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Public Radio's Environmental News Magazine (follow us on Google News)

BirdNote© How Feathers Insulate

Air Date: Week of

Goose Feather (photo: Patty Pahz)

When the weather's frigid, tiny birds like sparrows fluff up their feathers until they look like little round puffballs. As Michael Stein explains in today’s BirdNote©, it's how they keep warm.


CURWOOD: Now in much of the US, we've been enduring some ferociously frigid weather, the kind that makes you want to snuggle down under your nice down comforter and say, "wake me up in May!" You might pity poor creatures that live outside in this cold, but as Michael Stein explains in today's BirdNote, some of them are very well protected.


STEIN: Imagine this Canada Goose paddling along on a cold winter day. Can you guess how many feathers cover this goose? Hundreds? Thousands?


Canada Goose (photo: Esther Simpson)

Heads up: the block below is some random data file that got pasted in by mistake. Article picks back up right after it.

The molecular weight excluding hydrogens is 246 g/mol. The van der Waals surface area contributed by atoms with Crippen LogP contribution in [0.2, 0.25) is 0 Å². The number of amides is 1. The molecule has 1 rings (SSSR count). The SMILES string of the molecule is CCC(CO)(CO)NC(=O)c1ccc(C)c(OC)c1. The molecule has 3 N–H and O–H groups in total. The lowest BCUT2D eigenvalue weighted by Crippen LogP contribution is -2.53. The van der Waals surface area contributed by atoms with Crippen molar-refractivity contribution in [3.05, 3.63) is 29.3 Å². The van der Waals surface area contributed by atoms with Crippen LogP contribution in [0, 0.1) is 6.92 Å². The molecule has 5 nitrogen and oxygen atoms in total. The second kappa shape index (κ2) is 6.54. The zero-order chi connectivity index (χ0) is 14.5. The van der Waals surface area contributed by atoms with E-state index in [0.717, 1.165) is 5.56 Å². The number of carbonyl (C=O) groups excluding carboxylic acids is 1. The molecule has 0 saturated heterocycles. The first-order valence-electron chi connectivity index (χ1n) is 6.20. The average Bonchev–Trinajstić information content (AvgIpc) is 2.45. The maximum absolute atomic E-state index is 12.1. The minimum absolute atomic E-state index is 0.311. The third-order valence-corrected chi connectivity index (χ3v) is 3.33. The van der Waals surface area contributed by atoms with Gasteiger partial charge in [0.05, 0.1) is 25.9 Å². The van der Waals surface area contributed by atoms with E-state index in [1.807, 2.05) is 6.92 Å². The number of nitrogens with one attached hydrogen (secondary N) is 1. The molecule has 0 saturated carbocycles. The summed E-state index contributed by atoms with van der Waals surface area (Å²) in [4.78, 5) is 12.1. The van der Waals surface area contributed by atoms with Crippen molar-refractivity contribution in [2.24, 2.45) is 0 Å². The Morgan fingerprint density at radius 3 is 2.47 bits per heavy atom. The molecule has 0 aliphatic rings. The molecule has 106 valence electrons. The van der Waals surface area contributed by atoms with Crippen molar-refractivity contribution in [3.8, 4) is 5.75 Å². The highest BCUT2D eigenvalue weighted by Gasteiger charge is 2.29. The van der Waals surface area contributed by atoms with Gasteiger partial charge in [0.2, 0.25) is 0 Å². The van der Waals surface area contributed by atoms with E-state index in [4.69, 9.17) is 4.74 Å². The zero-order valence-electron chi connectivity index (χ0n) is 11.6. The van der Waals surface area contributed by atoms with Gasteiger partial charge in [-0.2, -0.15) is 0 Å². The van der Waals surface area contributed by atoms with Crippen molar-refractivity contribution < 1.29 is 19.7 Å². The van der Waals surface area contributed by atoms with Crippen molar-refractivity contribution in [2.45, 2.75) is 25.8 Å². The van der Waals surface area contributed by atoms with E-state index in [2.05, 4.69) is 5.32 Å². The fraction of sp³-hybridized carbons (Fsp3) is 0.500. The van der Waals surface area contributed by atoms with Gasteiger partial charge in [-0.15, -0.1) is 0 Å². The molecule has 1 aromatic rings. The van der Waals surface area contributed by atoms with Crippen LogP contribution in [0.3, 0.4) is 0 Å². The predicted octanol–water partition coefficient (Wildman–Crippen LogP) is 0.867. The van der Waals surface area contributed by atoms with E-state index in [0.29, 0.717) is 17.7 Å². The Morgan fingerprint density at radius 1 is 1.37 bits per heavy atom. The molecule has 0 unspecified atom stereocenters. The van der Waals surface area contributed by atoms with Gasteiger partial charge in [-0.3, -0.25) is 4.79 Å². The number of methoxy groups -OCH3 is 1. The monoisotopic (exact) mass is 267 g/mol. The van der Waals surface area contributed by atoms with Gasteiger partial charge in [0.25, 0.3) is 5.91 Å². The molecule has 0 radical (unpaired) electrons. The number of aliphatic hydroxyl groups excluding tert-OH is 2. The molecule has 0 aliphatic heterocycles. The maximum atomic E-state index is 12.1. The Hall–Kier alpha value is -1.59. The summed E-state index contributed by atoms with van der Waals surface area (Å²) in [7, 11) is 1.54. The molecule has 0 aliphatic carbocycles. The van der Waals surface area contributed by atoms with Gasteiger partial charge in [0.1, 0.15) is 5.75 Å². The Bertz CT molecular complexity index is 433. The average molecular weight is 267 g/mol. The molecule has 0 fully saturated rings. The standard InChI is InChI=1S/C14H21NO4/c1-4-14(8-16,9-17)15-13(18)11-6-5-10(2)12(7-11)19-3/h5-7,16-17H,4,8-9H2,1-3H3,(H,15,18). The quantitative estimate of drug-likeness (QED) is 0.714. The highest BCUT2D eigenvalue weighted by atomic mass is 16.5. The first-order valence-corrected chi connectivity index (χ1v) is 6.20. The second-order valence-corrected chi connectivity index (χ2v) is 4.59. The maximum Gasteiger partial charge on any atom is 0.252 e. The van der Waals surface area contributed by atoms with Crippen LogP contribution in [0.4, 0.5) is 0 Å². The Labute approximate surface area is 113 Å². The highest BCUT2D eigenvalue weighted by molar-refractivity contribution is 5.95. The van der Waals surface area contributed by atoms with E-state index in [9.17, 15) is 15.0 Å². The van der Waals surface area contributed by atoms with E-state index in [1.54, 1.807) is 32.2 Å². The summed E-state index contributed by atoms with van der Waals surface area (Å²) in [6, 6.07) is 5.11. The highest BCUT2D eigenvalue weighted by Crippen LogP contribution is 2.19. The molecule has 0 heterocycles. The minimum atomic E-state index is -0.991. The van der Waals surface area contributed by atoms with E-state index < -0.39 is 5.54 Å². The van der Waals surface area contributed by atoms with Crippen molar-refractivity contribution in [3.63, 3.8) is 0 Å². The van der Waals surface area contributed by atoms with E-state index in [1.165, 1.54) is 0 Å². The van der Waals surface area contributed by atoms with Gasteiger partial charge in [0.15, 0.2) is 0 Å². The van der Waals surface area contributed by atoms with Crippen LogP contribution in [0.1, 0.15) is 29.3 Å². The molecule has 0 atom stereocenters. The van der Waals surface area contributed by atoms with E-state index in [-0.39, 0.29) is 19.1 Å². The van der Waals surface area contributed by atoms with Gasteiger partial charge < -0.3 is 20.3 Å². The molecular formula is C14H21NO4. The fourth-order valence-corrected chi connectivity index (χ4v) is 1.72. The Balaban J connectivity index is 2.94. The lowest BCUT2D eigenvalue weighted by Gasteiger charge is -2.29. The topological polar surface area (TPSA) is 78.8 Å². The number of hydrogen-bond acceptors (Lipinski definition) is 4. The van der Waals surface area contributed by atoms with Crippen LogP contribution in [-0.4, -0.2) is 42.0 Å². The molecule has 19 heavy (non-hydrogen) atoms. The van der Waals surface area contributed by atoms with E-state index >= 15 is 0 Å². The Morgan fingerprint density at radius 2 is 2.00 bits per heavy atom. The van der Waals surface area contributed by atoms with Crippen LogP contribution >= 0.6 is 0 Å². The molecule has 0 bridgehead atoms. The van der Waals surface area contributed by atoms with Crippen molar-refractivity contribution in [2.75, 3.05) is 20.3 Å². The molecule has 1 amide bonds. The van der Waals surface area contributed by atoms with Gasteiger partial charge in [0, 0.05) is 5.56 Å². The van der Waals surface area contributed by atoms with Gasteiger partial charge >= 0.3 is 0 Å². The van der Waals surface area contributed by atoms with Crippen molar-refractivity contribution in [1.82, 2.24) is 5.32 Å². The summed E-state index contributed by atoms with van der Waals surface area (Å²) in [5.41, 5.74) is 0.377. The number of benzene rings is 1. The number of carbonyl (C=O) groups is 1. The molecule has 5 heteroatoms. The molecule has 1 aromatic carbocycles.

A single Canada Goose has between 20 and 25 thousand feathers. A smaller bird like a sparrow or wren might have 7 to 10 thousand. Those feathers are uniquely designed to help the bird fly, shed water, or display distinctive markings. A great many feathers are the short, fluffy kind, the down, whose purpose is to insulate the bird from the cold.

Birds survive in sub-zero weather by fluffing their feathers, creating layers of air and feathers. Just a fraction of an inch of this insulation can keep a bird’s body temperature at 104 degrees, even in freezing weather.

Goose Feather (photo: Patty Pahz)

People learned years ago how well goose-down insulates and began stuffing comforters, sleeping bags, and clothing with it. More recently, we’ve developed artificial substitutes, but geese and other birds continue to get along just fine with the original material.


Close up on Canada Goose feathers (photo: David Levinson)

January is a good time to begin a new volunteer activity, and Audubon chapters can help you find your niche. After all, “nicher” in French means to nest.



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